The First Sense
Dr Monty Lyman explores the many layers and lives of our skin – the body’s largest, most visible and yet most misunderstood organ. Read by Gunnar Cauthery.
Perched on the exterior of our delicate, intricate bodies, the skin is our largest and fastest-growing organ, weighing nine kilograms and covering two square metres. We see it, touch it and live in it every day. It’s a habitat for a mesmerisingly complex world of micro-organisms. Its physical functions are vital to our health and indeed our survival, and it’s crucial to our sense of identity. Yet how much do we really know about it?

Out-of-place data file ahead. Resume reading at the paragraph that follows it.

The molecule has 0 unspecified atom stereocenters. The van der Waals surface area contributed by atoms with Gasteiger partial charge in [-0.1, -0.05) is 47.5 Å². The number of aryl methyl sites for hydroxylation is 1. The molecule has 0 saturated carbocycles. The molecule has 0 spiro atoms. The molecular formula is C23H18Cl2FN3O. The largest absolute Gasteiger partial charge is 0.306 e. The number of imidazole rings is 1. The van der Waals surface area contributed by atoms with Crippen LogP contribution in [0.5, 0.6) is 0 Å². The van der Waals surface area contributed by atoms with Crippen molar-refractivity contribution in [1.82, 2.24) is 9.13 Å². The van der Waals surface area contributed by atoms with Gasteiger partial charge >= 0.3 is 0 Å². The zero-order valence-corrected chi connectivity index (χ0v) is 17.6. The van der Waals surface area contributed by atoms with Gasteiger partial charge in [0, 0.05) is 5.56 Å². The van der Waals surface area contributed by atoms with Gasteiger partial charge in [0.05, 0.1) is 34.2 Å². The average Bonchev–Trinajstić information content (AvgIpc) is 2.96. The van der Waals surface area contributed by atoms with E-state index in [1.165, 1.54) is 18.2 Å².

Through the lenses of science, sociology and history, Dr Monty Lyman leads us on a journey through the comedy, tragedy and exquisite humanity of our most underrated and overlooked organ. By delving into something that seems so familiar, he reveals how the skin is far stranger and much more complex than we’ve ever imagined.
Why can’t we tickle ourselves? Why - and how - do we blush? Why do we sometimes experience a pleasurable ‘aesthetic shiver’? In today’s episode, Dr Lyman explores the relationship between our brain and our skin.
Written by Dr Monty Lyman
Abridged by Libby Spurrier
Read by Gunnar Cauthery
Producer: David Blount
A Pier production for BBC Radio 4